Steve King’s endorsement of Ted Cruz matters

If the Texan wins Iowa’s GOP caucuses, Clinton camp cheers

By ART CULLEN

They say endorsements don’t matter much in politics anymore. That’s probably true in a general election but not a primary. There is certainly a correlation between Steve King’s recent endorsement of Ted Cruz for President and the Texas senator’s quick rise to No. 2 — behind Donald Trump — in the most recent poll of Iowa from Quinnipiac University.

Gov. Terry Branstad and Sen. Chuck Grassley may hold the highest offices, but King has a hold on the Iowa Republican Party’s base.

This side of Waterloo runs red all the way to Nebraska. There’s a blue county or two in the mix, but only nominally. Sioux County is the capital. There is little to no likelihood that a Democrat could be elected to either the Senate or House districts serving Buena Vista County. King has proved that he owns the 39 counties of the Fourth Congressional District.

What King says matters in presidential politics.

He is urging the party farther to the right. The message is especially harsh toward immigrants and non-Christians. The party has embraced it. And King embraces Cruz.

Now we have two leading GOP candidates in Iowa who are adamantly anti-immigrant. The third-place candidate, Ben Carson, believes that the pyramids are actually grain bins.

Meantime, 89% of Republican voters are white, according to exit polls, while 44% of Democrats are non-white. And, the fastest-growing voter blocs in America are Asian and Latino.

Any number of real political reporters — like Charlie Cook  of the Cook Political Report or Dan Balz of The Washington Post — have outlined how Republicans are guaranteeing that the White House could remain in Democratic control in virtual perpetuity because the GOP standard-bearers are so openly hostile to Latinos.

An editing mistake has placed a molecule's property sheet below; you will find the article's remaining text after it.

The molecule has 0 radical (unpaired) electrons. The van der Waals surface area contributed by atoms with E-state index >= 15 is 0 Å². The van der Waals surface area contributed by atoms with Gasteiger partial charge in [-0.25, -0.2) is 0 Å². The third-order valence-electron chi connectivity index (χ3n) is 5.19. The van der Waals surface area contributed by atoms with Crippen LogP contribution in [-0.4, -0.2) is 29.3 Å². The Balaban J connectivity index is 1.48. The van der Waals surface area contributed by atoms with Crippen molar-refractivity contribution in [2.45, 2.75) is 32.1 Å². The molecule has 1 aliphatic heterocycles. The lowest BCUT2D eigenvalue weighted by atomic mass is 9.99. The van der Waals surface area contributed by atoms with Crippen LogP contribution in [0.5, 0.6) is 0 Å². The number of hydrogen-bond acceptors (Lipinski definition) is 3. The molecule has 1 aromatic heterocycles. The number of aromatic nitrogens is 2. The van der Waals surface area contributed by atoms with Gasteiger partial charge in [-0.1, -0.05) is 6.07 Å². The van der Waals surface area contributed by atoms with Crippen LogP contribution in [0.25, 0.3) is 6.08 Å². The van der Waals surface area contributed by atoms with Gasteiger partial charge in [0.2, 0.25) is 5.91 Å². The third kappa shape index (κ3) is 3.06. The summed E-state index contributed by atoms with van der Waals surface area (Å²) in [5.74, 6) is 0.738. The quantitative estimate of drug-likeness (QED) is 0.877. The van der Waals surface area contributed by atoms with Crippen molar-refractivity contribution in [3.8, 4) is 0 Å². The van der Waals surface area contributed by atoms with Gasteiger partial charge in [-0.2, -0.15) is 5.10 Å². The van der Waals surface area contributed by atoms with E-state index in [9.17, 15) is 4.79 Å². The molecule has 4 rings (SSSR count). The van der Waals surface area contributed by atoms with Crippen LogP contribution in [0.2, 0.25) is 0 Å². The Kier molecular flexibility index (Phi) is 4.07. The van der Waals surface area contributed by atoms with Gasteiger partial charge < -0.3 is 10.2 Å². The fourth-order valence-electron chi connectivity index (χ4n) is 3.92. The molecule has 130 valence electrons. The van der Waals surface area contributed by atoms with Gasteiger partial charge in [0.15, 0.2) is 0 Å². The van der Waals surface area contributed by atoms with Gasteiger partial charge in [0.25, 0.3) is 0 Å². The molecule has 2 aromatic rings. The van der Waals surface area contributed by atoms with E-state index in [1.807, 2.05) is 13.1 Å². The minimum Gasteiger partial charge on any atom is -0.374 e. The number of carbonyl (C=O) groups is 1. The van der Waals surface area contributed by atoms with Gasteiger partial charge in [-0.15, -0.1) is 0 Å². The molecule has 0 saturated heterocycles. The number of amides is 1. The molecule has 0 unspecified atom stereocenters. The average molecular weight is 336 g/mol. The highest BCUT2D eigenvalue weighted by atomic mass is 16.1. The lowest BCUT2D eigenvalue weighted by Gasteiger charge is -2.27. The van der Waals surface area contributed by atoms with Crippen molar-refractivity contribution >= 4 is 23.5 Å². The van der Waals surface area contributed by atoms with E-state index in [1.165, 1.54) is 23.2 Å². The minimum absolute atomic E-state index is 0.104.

Democrats control big cities and big states, which lead to Electoral College victories. Republicans control state legislatures (which draw Congressional district boundaries), 31 governorships and Congress. Former Clinton pollster Stan Greenberg tells Balz that we are setting up for the Democrats to control the White House while the GOP controls just about everything else. Greenberg blames Democrats for not reaching out from their urban base to recapture white suburban and rural voters.

Nothing is touching Steve King, for sure.

So he is free to exhort and endorse into that Balkanization of American politics that we have lived with for the past few years.

Iowa Republicans can change the dynamic by nominating someone who can bridge the fractures, a John Kasich or even a Jeb Bush. But they won’t, because the Iowa GOP is pretty much talking to itself inside that bubble of hating on Muslims and Mexicans. It works west of Interstate 35, but it doesn’t play so well the closer you get to Peoria.

Barack Obama was elected twice despite being a traitor, a foreigner, a Muslim, a weenie and decidedly the Worst Leader Ever.

Yet that is who Cruz is running against, not Hillary Clinton.

Iowa Democrats are waking up to the notion that Bernie Sanders has had his say. This is their race to lose, and they are not going to risk it on a Vermont socialist who looks like a college poetry professor — even if they do love his outrage and angst. They know the Clintons know how to win even with their impurities.

Steve King is helping them do it.

Go ahead, make her day: Nominate Ted Cruz, Donald Trump or Ben Carson.

She should crush any one of them with the Obama coalition of young voters, minorities and women. The machine will turn them out on Election Day.

That same coalition does not get off-year elections, so the likes of King will crush any comer.

And we just keep on keeping on the way we have been: President Clinton, a Democrat, squaring off against House Speaker Paul Ryan, a Republican, over whether to lift the debt ceiling or shut down the government. Republicans could win the trifecta — White House, Senate and House — if they could only get past themselves. It doesn’t appear that they can.